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Toolkit for Mixed Studies Reviews

Page history last edited by Quan Nha HONG 1 year, 5 months ago

Welcome to the wiki 'Toolkit for Mixed Studies Reviews'



In line with the PRISMA statement (www.prisma-statement.org), this WIKI is structured by eights stages (QESISAES acronym).

Question  Eligibility  Source  Identification  Selection  Appraisal  Extraction Synthesis


In the following table, each stage is listed. Click on the hyperlink to know more about the stage. In addition, guidance for reporting mixed studies reviews is presented at the end.


Stage 1: 

Formulate a review question

Stage 2:

Define eligibility criteria

Stage 3:

Sources of information 

Stage 4:

Identify potential relevant studies

Stage 5:

Select relevant studies

Stage 6: 

Appraise the quality of studies

Stage 7:

Extract data

Stage 8:

 Synthesize included studies

Guidance for reporting:

Report mixed studies reviews



The purpose of this WIKI is to suggest guidance (tips) for designing, conducting, and reporting Mixed Studies Reviews (MSRs), and to collect comments and suggestions about it. MSR is a literature review approach in which qualitative, quantitative and mixed methods studies are systematically identified, selected, appraised, and synthesized (synthesis of qualitative and quantitative evidence).


This wiki complements the following articles:



Librarians, managers, patient partners, practitioners, researchers and trainees  who want to conduct, better understand MSR or who want to review papers on MSR.



- A practical tool - a toolkit - that provides a step-by-step guidance.

- A collaborative tool aimed at developing a network of people interested in MSR.

- An ongoing up-date on the science of MSR.



This WIKI has been initially developed by three researchers and a librarian:  


- Quan Nha Hong, OT, MSc, Wiki moderator, is a PhD candidate at the department of Family Medicine at McGill University, Montreal, Canada. Email: quan.nha.hong@mail.mcgill.ca. She is interested in mixed studies reviews and methods of knowledge synthesis. Her doctoral research project is on the validation of the Mixed Methods Appraisal Tool (MMAT) (http://mixedmethodsappraisaltoolpublic.pbworks.com)


- Pierre Pluye, MD, PhD, is FRQS Research Scholar and Associate Professor, Department of Family Medicine, McGill University, Montreal, Canada. Email: pierre.pluye@mcgill.ca. He has expertise in mixed methods research and mixed studies reviews, and developed the MMAT. His studies are on participatory research with organizations and on the patient outcomes associated with the use of information derived from electronic knowledge resources. He has co-developed the Information Assessment Method that is used by more than 10,000 Canadian pharmacists and physicians (http://www.mgcill.ca/iam). He is the Canadian Cochrane Network co-representative for McGill University.


- Isabelle Vedel, MD, PhD, is CIHR New Investigator, Dawson Scholar, and Assistant professor, Department of Family Medicine, McGill University, Montreal, Canada. Email: isabelle.vedel@mcgill.ca. She has expertise in evaluation, mixed methods research, and complex systematic reviews of the literature. Her main research interests concern health care organizations and primary health care services for people with multiple chronic diseases and elders.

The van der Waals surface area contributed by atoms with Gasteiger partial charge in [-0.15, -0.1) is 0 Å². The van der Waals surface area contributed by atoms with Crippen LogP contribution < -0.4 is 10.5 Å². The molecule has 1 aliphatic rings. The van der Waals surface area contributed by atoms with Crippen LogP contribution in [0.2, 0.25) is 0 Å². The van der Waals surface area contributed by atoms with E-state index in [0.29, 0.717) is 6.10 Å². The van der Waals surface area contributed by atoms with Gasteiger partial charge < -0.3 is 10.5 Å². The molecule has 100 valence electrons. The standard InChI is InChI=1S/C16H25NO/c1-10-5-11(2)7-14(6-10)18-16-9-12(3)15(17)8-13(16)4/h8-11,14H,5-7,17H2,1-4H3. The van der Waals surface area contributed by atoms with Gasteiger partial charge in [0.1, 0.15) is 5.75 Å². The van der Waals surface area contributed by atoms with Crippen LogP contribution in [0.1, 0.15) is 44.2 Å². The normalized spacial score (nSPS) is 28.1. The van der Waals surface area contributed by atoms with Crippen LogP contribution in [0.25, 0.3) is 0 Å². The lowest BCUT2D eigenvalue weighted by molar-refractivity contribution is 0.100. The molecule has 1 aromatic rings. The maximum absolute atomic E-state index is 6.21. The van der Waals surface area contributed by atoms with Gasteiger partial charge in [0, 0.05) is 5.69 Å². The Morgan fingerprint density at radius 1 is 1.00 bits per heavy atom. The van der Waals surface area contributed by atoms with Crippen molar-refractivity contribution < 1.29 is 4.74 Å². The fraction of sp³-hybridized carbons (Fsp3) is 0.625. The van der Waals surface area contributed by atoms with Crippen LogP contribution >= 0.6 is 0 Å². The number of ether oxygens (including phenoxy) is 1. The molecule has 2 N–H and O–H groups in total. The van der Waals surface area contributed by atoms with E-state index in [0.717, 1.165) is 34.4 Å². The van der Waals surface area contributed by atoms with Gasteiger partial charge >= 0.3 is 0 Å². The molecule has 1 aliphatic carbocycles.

- Vera  Granikov, is a Research Embedded Information Specialist at the department of Family Medicine at McGill University, Montreal, Canada. Email: veragranikov@gmail.com. She holds a Masters degree in Library and Information Studies (specializing in Knowledge Management) from McGill University.  She is interested in health information literacy, knowledge management, collaboration, and organizational learning. 



Do not hesitate to post any comments on this WIKI in the box at the end of each page. Thanks in advance!


If you are interested to actively collaborate to this wiki, please contact Quan Nha Hong by email (quan.nha.hong@mail.mcgill.ca).


Authors gratefully acknowledge the constructive feedback from colleagues, postdoctoral fellows, and graduate students who contributed to and attended (a) the DENT-FMED-672 ‘Applied mixed methods for health research’ and FMED-600 ‘Mixed studies reviews’ courses at McGill University, and (b) the one-week intensive summer course ‘Mixed methods research and mixed studies reviews in health sciences’ in Lausanne (Switzerland), São Paulo (Brazil), and Warwick (UK).



Pluye, P., Hong, Q.N., & Vedel, I. (2016). Toolkit for mixed studies reviews (V3). Department of Family Medicine, McGill University, and Quebec-SPOR SUPPORT Unit, Montreal, Canada. Retrieved on [date] from http://toolkit4mixedstudiesreviews.pbworks.com.



Articles of interest on mixed studies reviews:

  • Bryman A (2006). Integrating quantitative and qualitative research: how is it done? Qualitative Research, 6(1), 97–113. 
  • Heyvaert M, Maes B, Onghena P (2013). Mixed methods research synthesis: definition, framework, and potential. Quality and Quantity, 47, 659-676. 
  • Mays N, Pope C, Popay J (2005). Systematically reviewing qualitative and quantitative evidence to inform management and policy-making in the health field. Journal of Health Service Research & Policy 10, 6-20. 
  • Pluye P, Gagnon MP, Griffiths F, Johnson-Lafleur J (2009). A scoring system for appraising mixed methods research, and concomitantly appraising qualitative, quantitative and mixed methods primary studies in mixed studies reviews. International Journal of Nursing Studies, 46(4), 529-546.  
  • Pluye P, Hong QN (2014). Combining the power of stories and numbers: Mixed Methods Research and Mixed Studies ReviewsAnnual Review in Public Health, 35, 29-45. 
  • Pope C, Mays N, Popay J (2007). Synthesizing qualitative and quantitative health evidence: A guide to methods. Adelaide: Ramsay Books. 


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